I kept hoping the ghost’s sign would be something like a sudden cool breeze at Maureen Cartwright’s wrists, and suddenly, she would feel the light pressure of ectoplasm, helpfully rolling up her sweater cuffs. Or, even better, if the ghost was like “Hey, hear that water I just turned on? There’s a shower in there! And get this — there’s even SOME SHAMPOO. God I remember when I was alive how great that stuff was! Wait — have you ever heard of shampoo?” But alas, this was not to be.
Sorry, I swear to God I will stop after this, but I thought of one more great thing the ghost’s sign could be: It could put a “SMILE” bumpersticker on her scooter. Look, I realize men telling women to smile is awful, and believe me, if Resting Bitch Face were an Olympic Sport, I would be on a Wheaties box. But Kristen Stewart’s moroseness is endless and tedious. (Actually, they were probably not going to have a dead brother in this, but after realizing that Stewart was incapable of even the smallest gesture of levity they were like “Let’s have someone die and then have her wait for a sign from him and never like any of the signs enough” and everyone was like “Totally, great idea.”)
It is especially tedious considering how many famous film critics seem to think her shuffling about and glowering and scoffing amounts to something. Manohla Dargis — who thought Clouds of Sils Maria (so arid, so pretentious it seems like a joke) was “superb” said of her: “Ms. Stewart easily holds both her own and the screen alongside Ms. Binoche, delivering the kind of emotionally translucent performance that first got her noticed as the girl with the guitar in Into the Wild.” First of all, what was this gasp heard round the world when Kristen Stewart appeared in Into the Wild and what was I doing that night? Second: “Emotionally translucent” — what the fuck does that even mean? That you can tell what she’s thinking? I guess maybe that’s true, except if what she’s thinking is always “OK, now I am going to fake not-finish another beer,” who needs to know?
Here is Anthony Lane, also reviewing Clouds of Sils Maria. He quite reasonably recognized it for the risible Eurotrash it is, although he liked Stewart: “It is she (Stewart) rather than Binoche, who lingers in your mind when the film is over, and leaves you musing on what comes next; Valentine, chafing at her job, with her uncool spectacles and her droopy shrugs, somehow holds the greater promise.” Stewart plays the same person in CLOUDS she plays in personal shopper — the exact same — but with glasses. Also, I’m troubled that Lane doesn’t know uncool spectacles are cool. I mean, I live in a town where the biggest store is called Spirit Weaver, and even I know that.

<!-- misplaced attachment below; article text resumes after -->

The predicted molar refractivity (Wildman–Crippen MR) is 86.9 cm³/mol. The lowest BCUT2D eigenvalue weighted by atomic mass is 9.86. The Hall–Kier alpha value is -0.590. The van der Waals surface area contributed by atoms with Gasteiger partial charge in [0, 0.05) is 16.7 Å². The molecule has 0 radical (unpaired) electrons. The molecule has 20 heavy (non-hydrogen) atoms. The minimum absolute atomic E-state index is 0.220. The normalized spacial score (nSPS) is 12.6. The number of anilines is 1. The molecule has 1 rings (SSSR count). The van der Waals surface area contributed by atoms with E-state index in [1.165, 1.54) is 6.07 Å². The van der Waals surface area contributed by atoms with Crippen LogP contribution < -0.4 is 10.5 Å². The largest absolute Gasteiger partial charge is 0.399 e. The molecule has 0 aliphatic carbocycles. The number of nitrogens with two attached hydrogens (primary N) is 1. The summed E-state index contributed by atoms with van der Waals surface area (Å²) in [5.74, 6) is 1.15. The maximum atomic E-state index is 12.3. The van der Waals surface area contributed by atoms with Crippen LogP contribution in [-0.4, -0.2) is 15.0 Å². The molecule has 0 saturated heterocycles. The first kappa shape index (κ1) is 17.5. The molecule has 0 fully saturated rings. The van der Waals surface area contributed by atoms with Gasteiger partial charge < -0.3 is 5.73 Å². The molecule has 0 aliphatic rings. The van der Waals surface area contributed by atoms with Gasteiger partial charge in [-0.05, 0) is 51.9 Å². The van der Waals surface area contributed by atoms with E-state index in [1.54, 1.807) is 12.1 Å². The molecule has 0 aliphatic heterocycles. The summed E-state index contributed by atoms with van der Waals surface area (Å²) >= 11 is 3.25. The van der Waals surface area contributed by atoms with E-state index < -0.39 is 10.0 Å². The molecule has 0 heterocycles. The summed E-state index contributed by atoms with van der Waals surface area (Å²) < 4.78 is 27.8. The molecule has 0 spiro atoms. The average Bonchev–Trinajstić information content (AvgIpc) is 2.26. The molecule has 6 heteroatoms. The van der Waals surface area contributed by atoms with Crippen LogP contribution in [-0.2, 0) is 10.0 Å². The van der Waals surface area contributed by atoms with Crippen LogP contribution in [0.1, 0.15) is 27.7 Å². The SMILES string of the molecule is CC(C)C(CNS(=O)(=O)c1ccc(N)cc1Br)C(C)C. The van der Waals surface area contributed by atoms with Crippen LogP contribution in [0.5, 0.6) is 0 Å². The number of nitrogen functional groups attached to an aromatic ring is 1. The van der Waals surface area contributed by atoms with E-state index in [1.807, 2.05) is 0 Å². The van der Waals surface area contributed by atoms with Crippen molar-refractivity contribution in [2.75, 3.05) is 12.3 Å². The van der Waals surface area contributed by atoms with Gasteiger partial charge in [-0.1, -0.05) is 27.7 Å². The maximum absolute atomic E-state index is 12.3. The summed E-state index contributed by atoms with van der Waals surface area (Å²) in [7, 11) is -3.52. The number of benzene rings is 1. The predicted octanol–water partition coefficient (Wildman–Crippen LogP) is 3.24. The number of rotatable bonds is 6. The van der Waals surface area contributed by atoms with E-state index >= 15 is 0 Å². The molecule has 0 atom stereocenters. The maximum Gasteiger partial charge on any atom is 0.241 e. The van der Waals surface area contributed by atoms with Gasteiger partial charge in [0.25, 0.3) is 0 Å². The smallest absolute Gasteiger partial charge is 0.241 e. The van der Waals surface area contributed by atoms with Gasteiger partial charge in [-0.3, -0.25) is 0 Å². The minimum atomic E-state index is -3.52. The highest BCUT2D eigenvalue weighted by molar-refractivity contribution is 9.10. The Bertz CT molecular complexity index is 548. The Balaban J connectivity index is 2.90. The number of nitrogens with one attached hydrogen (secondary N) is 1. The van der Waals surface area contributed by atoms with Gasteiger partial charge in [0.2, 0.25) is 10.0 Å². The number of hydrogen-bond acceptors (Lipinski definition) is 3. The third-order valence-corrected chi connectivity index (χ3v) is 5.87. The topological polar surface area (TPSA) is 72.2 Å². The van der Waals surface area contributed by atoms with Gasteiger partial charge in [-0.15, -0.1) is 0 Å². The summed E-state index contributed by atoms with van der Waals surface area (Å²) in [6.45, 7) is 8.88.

Variety’s Todd McDonald rings the closest to reality, referring (also talking about CLOUDS) to Stewart’s “habitual low-keyed style, which can border on the monotone.” Hmm. Let’s think of some other things that border on monotone. Wow, I really can’t really think of anything, because no one ever bothers to talk about such things, unless they are Kristen Stewart, or maybe — Vinho Verde?
Back to the film, where, suddenly, there is a murder. “I didn’t see that coming at all,” said the Little Red-Haired Girl. “Why,” I said, “Is it because nothing in this movie has anything to do with anything else that is in it?” At one point you think Maureen Cartwright could have committed the murder, then some automatic doors at a business hotel open and close despite there being no one actually opening and closing them, because, maybe, it’s a ghost? Who knows?
Then Maureen Cartwright, taking on the same tone she might use to describe misplacing her ATM card for fifteen minutes, tells her gay boyfriend that she was almost framed for a murder. She pets a dog. Then she has coffee with Mrs. Cartwright’s new boyfriend, who is so bad at acting that I think Assayas’ assistant put an ad in the French version of Backstage reading “American man, 25–35” and cast the first non-hideous dude who showed up. Then the brother’s ghost finally breaks a glass at Mrs. Cartwright’s new place (not the old haunted one) but Maureen Cartwright doesn’t put two and two together, because that might involve trying. Maureen Cartwright goes to Oman, where — after all this time hanging out in a haunted mansion, that stupid ghost reveals it can break glasses any old place , and breaks another glass. And now — because God forbid Maureen Cartwright ever be satisfied — she doesn’t even think the ghost is her brother. She wonders if the ghost might actually be her. Jesus, Maureen Cartwright!
I have two words for these French movie shenanigans. WHAT and EVER. At least we didn’t have to see her and her “boyfriend” have to pretend not to be gay.
“I feel like movie stars should be rated on whether or not it would be fun to go dancing with them in Sacramento,” I said as the credits rolled.
“I agree,” said the Little Red-Haired Girl. “I would never take Kristen Stewart to Sac. She didn’t even like Paris.”
And so, now that this was over, of course, I was ready for a drink. Luckily there was some Vinho Verde left, and it was still slightly cold, appealing but not overpoweringly so, with a nod towards tartness, but not tart enough and inoffensive but bit dull NOT UNLIKE SOMEONE ELSE WE RECENTLY SPENT A LOT OF TIME WITH. Vinho Verde is young Albariño, which can be really good if it has some bracing acid, but this one lacked backbone so it was just eh, fine. Still it’s one of those things that people get excited about even if it’s not that good because sometimes they’ve heard of it and it’s supposed to be cool. I had a glass, and then, even though I didn’t really want or need one, I had another, because it was there.